Over the years, Dane County detectives have released some details about what transpired before Kunz’ death. In the months before Father Kunz’s death, financial records indicate large amounts of money were being moved from one church account to another. On the last day he was alive, detectives say a witness in the school office overheard Kunz speaking angrily into the phone. Later that day, Kunz and Father Charles Fiore drove down to Monroe to tape a radio show.

With a combined 50 years on the force, Detective Dane Co. Sheriff’s Detectives Tim Blanke and Gwen Ruppert have taken over the Kunz case.

“This is the hardest type of case. I call if the ‘whodunit’ without witnesses,” says Det. Ruppert.

They have scoured all 4,000 reports gathered in the past quarter-century, starting with the very first one when a teacher at the school found Kunz’ body the morning after detectives say he was killed.

Dane County Detectives Tim Blanke and Gwen Ruppert detail their theories into Father Kunz'...
Dane County Detectives Tim Blanke and Gwen Ruppert detail their theories into Father Kunz' killing.(NBC15)

Blanke and Ruppert say one of the biggest challenges in this case is not having the technology back then that they do now.

“DNA wasn’t really a thing in 1998. It was out there. But we didn’t swab for DNA like we do now,” Ruppert said. “The crime lab continues to make improvements, and so we continue to talk with them, reevaluate. We do have an assigned analyst at the crime lab who has been on the case for a very long time.”

Blood evidence on scene did cut their suspect list in half early on. The crime lab determined partial DNA found on scene is from a male.

Detectives say the man who did it most likely had visible injuries after Kunz’ death. The 67-year-old priest was a Golden Glove Boxer who didn’t go down easy.

“This was a fight, and he fought back,” says Ruppert.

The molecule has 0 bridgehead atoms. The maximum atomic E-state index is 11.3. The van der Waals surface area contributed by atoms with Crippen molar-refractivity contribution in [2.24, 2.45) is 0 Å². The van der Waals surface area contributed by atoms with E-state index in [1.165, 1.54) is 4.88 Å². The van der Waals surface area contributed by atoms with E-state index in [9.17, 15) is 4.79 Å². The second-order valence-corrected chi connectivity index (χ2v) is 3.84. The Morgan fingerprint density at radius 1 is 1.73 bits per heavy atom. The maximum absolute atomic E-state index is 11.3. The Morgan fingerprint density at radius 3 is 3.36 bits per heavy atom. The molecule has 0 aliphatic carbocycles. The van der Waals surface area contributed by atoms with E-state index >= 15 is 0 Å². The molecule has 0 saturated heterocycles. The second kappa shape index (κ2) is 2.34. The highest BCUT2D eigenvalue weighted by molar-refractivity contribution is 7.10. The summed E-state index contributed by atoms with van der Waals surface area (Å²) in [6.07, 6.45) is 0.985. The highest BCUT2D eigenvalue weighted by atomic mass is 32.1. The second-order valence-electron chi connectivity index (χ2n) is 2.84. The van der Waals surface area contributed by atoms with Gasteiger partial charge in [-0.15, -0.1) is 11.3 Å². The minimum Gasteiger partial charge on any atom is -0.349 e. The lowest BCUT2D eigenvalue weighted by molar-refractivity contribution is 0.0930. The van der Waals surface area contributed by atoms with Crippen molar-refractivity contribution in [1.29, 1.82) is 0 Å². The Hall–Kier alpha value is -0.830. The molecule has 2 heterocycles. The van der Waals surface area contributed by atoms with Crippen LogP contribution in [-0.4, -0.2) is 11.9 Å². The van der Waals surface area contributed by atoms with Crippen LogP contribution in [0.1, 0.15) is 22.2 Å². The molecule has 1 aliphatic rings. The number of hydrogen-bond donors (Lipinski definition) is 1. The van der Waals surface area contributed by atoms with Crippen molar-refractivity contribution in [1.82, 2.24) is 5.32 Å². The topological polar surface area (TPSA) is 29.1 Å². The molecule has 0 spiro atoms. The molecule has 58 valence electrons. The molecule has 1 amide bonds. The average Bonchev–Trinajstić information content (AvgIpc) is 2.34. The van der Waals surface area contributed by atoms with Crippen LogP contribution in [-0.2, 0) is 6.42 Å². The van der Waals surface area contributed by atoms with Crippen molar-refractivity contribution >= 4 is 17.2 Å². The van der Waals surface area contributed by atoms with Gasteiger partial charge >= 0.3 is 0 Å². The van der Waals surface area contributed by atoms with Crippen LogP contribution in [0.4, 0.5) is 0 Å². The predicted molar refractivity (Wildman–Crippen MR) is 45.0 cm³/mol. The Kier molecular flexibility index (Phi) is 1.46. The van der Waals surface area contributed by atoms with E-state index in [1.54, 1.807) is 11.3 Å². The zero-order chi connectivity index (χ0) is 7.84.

This image is of blood left behind at the crime scene. Detectives say the scene was...
This image is of blood left behind at the crime scene. Detectives say the scene was particularly bloody because Kunz' throat was slit. While there is blood DNA from the suspected killer there too, detectives say back in 1998, technology wasn't as advanced and how investigators processed crime scenes was different. They say the likely killer's blood was also covered in Kunz' blood, so they could only get a partial DNA sample of the killer.(Dane Co. Sheriff's Office)

In the past 15 years, the detectives say crime-solving tools have evolved, but limits still remain. Their Kunz evidence vault only contains partial DNA of the killer. Ruppert explains partial DNA cannot be put into either a nationwide database nor a genealogical search to try and link it to the killer. They need a full sample, which, they say, they don’t have. But that’s not stopping them from re-testing evidence in the crime lab. But the question remains, what are they testing?

“I wouldn’t be comfortable saying what we are testing, just that we are testing,” says Blanke.

The theories

Even with holes in the storyline and no suspect named, this investigative pair has their own theories they aren’t ruling out.